Are short-sellers the bad guys?

Shorting – selling an asset you don’t own to buy it back at a lower price and pocket the difference – is vilified as cynical speculation. Is it? Simon Wilson reports.

What is short-selling?

Traditional (‘long’) investors look for companies that are undervalued by the market and buy their stock in the hope that their share prices will rise. By contrast, short-selling means finding a security (commonly a stock) that you believe is overvalued and placing a bet that the price will fall.

It is not a form of investment in the normally understood sense, but a form of financial speculation. The practice was back in the news this week because a well-known US financial firm specialising in shorting, Gotham City Research, published a damning report on a high-flying Spanish telecoms outfit called Let’s Gowex.

The report argued that Let’s Gowex’s reported revenues were a sham and the firm’s share price promptly slumped by 60% before being suspended. But this wasn’t a case of a nasty short-seller profiting from scaremongering, it turned out Gotham was right. Days later the company went bust and its boss admitted that he had been publishing dodgy numbers for years.

How do you bet on a price fall?

In the strict sense, going short involves selling an asset that you don’t currently own in the hope that you can buy it back later at a lower price and pocket the difference.

To do that you have to borrow it from someone who does own it – paying a fee for the privilege – and agreeing a deadline by when it has to be bought back and returned to the original owner.

Institutional investors, especially hedge funds, engage in short-selling for a variety of reasons. They may do it simply because they think a share is overvalued or, for example, as a tactical hedge against a long position. In other words, they want to reduce the risk on a particular investment they’ve made.

In practice, few retail investors have access to the kind of stockbroker’s account that allows short-selling. However, they can achieve similar effects by using spread betting or contracts for difference, for instance.

Is this risky?

Very. Borrowing to invest is inherently risky, and this form of speculative investment is riskier than most. When you buy and hold £1,000 of shares, the upside is in theory unlimited: the price could surge and make you back many times your investment. But the maximum loss, if the firm promptly went bust, is limited to the original £1,000 you stumped up.

By contrast, when you short a stock by selling £1,000 of shares you don’t own, the most you can gain (if the price slumped to zero) would be 100% of the value of your original investment (minus a chunk for the fees involved in borrowing the stock).

The potential loss, on the other hand, is in theory unlimited. If the shares surged tenfold, for example, you’d have to pay £10,000 to cover your short position.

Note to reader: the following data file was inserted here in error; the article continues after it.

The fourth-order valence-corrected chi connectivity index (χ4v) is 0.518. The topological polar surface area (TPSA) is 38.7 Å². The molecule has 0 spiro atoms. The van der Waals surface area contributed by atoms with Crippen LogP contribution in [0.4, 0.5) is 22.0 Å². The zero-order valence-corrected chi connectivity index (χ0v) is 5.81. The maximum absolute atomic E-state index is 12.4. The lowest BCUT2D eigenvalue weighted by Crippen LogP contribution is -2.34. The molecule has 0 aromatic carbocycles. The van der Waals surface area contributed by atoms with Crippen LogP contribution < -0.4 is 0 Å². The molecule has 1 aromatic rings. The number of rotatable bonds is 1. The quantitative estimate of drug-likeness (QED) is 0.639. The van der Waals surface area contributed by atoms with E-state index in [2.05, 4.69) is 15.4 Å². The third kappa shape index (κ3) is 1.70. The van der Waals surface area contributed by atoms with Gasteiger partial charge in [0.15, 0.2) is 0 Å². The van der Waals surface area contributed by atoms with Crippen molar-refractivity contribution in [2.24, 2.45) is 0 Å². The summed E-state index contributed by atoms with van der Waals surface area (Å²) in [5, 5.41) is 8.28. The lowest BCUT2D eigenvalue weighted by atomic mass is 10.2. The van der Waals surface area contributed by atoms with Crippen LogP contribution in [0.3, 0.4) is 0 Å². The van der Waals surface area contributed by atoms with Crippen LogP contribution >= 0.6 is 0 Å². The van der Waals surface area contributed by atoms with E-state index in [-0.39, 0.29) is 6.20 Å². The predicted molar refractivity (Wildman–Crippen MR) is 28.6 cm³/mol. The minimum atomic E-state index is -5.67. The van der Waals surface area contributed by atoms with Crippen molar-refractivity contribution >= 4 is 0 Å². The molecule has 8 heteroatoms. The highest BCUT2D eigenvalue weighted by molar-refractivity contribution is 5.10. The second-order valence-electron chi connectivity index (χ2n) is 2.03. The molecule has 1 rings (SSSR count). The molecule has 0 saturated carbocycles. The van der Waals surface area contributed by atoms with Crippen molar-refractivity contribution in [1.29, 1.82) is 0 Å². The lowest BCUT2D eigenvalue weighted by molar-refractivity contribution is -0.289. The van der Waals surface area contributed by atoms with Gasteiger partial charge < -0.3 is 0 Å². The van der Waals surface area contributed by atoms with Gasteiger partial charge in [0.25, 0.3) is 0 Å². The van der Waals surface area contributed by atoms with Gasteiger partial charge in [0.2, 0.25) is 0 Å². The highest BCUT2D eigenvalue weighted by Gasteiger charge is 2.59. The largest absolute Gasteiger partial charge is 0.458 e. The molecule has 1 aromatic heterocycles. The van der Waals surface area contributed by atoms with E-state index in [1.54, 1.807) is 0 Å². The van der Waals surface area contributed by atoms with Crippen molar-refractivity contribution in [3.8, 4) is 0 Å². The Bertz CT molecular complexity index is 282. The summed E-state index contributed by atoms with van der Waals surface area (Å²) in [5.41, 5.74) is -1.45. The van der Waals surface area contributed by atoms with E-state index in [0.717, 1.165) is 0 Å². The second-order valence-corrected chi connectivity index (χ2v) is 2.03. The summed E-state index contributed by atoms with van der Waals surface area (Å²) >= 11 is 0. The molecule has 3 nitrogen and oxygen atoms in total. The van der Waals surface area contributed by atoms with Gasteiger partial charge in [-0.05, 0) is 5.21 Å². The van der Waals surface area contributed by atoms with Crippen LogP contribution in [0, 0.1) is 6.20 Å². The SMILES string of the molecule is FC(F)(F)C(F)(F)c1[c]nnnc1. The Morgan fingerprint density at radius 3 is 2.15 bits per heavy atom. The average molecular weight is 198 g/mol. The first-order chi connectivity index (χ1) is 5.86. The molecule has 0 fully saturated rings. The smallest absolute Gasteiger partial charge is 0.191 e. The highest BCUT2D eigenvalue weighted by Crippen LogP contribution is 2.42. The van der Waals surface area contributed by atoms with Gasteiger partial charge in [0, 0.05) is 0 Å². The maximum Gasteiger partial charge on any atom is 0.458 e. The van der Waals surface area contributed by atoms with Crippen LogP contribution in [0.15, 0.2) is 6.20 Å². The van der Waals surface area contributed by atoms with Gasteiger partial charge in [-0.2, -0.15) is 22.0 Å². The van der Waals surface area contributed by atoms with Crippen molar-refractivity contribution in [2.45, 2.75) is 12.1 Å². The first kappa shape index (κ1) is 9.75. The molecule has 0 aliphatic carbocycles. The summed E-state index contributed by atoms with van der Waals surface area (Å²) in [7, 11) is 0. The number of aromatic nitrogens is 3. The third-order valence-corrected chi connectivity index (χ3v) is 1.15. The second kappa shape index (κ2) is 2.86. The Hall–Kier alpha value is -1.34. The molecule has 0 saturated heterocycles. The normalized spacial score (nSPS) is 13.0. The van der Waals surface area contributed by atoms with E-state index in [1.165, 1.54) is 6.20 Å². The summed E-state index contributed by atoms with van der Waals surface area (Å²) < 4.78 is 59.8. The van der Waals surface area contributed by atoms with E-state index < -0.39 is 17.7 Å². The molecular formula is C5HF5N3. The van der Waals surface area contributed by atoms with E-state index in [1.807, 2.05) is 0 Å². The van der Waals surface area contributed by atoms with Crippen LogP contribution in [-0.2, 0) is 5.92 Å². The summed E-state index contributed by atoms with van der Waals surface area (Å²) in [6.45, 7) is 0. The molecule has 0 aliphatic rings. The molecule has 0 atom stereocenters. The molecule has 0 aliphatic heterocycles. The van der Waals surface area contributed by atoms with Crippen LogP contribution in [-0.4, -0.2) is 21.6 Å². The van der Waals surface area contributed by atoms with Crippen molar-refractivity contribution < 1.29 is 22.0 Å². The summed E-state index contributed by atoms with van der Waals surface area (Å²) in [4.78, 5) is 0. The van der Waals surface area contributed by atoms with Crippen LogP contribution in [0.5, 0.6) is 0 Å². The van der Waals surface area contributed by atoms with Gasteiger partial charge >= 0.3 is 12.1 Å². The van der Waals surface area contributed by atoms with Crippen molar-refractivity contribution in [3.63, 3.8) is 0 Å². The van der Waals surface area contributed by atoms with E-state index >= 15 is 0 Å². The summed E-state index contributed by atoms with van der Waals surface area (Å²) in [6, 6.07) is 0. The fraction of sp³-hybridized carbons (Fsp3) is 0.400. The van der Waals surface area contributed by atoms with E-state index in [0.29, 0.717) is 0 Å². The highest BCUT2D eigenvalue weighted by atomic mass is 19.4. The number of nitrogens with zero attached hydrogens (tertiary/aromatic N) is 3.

Why is shorting so vilified?

Many people find the idea of betting on failure distasteful. And the suspicion that short-sellers may sometimes drive businesses into insolvency heightens that distaste. That’s the main charge that has always been levelled at short-sellers: that they are cynical speculators who talk down companies and make a profit by encouraging the market to fall.

As a result, short-selling has often been subject to partial or total bans by regulators in many countries, typically during market downturns. The evidence on whether such bans work to restabilise markets is fiercely contested – and is in any case impossible to assess with certainty, since there is no knowing what would have happened in a particular case if no ban had been introduced.

What is the case in favour?

The case in favour is that some companies deserve to fail – and short-selling gives contrarian investors an incentive to hunt out the stinkers and the Let’s Gowex-style frauds.

For example, it was shorters who first realised that something was wrong at Enron. Those who would ban short-selling misunderstand the nature and purpose of markets. A stock market is not a benevolent concern whose purpose is to allow firms to raise money regardless of whether they deserve it.

The market is a mechanism for allocating capital efficiently across the economy to firms who do deserve the money – and financial markets serve the real economy best when they price in all information, not just the good stuff.

Shorting can also boost market liquidity. The more liquid a market, the easier it is for investors to buy shares at the prevailing market price. No doubt some short-sellers are shysters, but in the financial world, that hardly makes them unique.

How common is it?

Currently, not very. According to data compiled by Markit and published this week by the FT, the level of “short interest” – in other words the percentage of overall stocks in the market that have been borrowed by short-sellers – is at its lowest level since before the collapse of Lehman Brothers.

That implies that although several high-profile hedge-fund managers have warned about a toppy market, investors overall are not keen to bet against the current long rally – and short investors will have been forced to close their short bets to avoid being squeezed.

Short interest in the benchmark US S&P 500 index is hovering around 2% of total shares in the index, compared with a high of 5.5% in 2007. In the Stoxx Europe 600 index, the level is just over 2%, while short interest in the UK FTSE All-Share index stands at less than 1%.

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